On a quiet, stormy Thursday evening just before Mother’s Day, warehouse workers load up the last parcels for the day onto a truck. Or — they believe they loaded up the last parcels, anyway.
As the last warehouse worker leaves for the day, a little green scoundrel climbs out of a dusty collection of boxes in the corner, and scoots the bins of parcels that missed pick-up over to the corner. The miscreant stacks the now-damaged and deranged-looking boxes into a high seat, and forges shipping tubes into a backing for its throne. It clambers up to the seat, and stares across its new kingdom, chortling and screeching, “In the game of last mile delivery, you’re on-time, or you’re done.”
WISMO Comes Out to Play When There Are Unexpected Exceptions and Shipping Delays
Meanwhile, at the headquarters of Sally’s Shoes, Carrie, the Director of Customer Service, comes in on a Saturday to get some work done while her team is out. Mother’s Day is two days away and she’s spent the entire week preparing her Customer Service team to answer any questions that customers might have.
She walks into her office, turns on the lights, and screams, “WHAT ARE THOSE THINGS DOING BACK HERE!” In front of her, she sees a group of rambunctious WISMOs sitting on her desk and whispering into her phone. Running forward, she attempts to shoo them away with her binder. Of course, they scurry off while smirking at her. After dealing with WISMO during peak season and Valentine’s Day, she thought that perhaps they were gone for good.
She checks her team’s customer service queues — messages from customers are rapidly piling up. As she scans over the subject lines, they read “Order is LATE,” “Where is my order??” or “NEED order in time for Mother’s Day.” The WISMOs dance around her as she reads, jeering and singing, “Your order is late! Your order is late!”
Carrie doesn’t understand. She and the Digital Commerce Manager of Sally’s Shoes, Diana, had spent so much time planning their Mother’s Day delivery strategy. For the third time this year, she races down the hall to look for Larry, the Head of Logistics.
As Carrie hears the faint chimes of phones ringing behind her, she stares blankly into Larry’s office ahead of her. Larry is nowhere to be found, but WISMOs fill every inch of the space.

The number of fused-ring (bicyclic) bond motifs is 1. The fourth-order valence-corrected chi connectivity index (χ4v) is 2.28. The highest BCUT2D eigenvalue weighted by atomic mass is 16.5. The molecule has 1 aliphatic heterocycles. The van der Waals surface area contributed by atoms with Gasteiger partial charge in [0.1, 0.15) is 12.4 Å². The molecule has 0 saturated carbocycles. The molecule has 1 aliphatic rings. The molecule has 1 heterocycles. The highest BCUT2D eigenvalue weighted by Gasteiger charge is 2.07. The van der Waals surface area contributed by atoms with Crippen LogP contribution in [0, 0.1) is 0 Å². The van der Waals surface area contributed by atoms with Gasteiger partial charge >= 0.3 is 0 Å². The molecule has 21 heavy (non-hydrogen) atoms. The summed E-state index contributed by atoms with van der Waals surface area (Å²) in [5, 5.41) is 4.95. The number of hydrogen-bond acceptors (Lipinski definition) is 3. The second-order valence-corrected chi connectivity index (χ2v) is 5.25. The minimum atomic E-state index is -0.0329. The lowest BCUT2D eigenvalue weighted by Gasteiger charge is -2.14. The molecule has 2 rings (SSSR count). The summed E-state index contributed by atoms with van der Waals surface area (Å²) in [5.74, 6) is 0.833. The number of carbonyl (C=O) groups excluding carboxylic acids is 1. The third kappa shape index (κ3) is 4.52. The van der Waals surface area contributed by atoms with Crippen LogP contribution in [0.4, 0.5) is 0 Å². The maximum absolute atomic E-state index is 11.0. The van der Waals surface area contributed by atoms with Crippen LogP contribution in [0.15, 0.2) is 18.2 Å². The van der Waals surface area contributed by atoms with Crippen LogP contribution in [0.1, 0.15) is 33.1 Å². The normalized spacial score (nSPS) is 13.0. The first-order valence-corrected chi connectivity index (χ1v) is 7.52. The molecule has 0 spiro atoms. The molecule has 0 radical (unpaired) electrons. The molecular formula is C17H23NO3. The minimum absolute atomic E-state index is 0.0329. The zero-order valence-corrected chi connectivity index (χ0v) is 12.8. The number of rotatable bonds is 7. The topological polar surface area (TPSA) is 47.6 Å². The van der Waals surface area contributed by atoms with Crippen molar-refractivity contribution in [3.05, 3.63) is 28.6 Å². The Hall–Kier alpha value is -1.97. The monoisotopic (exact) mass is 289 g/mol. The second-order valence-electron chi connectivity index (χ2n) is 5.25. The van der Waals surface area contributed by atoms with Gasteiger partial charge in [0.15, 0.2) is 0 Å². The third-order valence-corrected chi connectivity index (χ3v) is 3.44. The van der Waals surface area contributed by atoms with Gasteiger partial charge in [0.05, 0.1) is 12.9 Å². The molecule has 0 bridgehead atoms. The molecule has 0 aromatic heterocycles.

When Delayed Parcel Exceptions Amount to Broken Customer Promises
As the team at Sally’s Shoes learned on Valentine’s Day, there’s nothing worse for a customer than not receiving their package when and how they expect it. During time-sensitive holidays, this expectation only grows. While consumers are willing to pay more for faster shipping options such as one-day delivery, consumers are also more likely to expect brands to make up for shipping misses. They are 46% more likely to ask for appeasements and refunds on shipping costs.
In this scenario, although the Customer Service team anticipates a busy holiday, last mile variables derail Carrie’s preparation plans. When a carrier misses pick-up on a load carrying time-sensitive deliveries, causing all deliveries in the missed load to not meet the estimated delivery date.
While these missed promises lead to an increased amount of WISMO calls for Carrie and her customer service team, the root cause is Larry’s inability to detect issues that will cause delays as they occur. Larry needs information in real time, along with predictive and intelligent alerts that tell him when shipments are predicted to miss their Estimated Delivery Date (EDD), allow him to assess the urgency of the issue, and most importantly — give his logistics teams the tools to quickly and easily resolve the problem.
Best Practices to Take Control of Shipping Delays
Even though there are so many variables in the last mile that can delay a parcel shipment, customers expect brands to take responsibility of the situation and uphold delivery promises, or they won’t come back. According to our last survey, 98% of customers base brand loyalty on their shipping experiences, so it is imperative that retail teams understand when an issue occurs, so they can immediately manage consumer expectations. At a basic level, brands should be providing their customers with visibility on when their order is arriving, sending them information such as tracking numbers, confirmation emails, and estimated delivery date of the shipment.
However, brands that want to keep their customers in the know will go above and beyond these tactics, especially when packages are impacted by shipping exceptions.
Best Practices for Brands Shipping out Time-Sensitive Deliveries:
- Detect early on if there are any issues that can cause a delivery to go off the rails.
- Collaborate with any internal or external parties to find a solution or resolution to the issue.
- Resolve any delivery exceptions or delivery cases before they impact customers.
- Communicate to your customer that there was (or may be) an issue, but that a plan of action has been put in place to resolve the issue. If no positive resolution can be achieved, still ensure that the customer is aware and understands the best possible next steps.
During peak season and time-sensitive holidays such as Mother’s Day, companies like UncommonGoods can detect any shipments that are damaged or destined to be late, and they can go the extra mile to ensure their deliveries arrive on time. After the company identifies delivery delays using their Delivery Experience Management, they halt delayed shipments and expedite a new package to their customers.
Brands such as UncommonGoods build up cult followings, save money and increase their NPS scores this way! Through insights and actionable visibility, they can attain more efficient transportation and happier customers.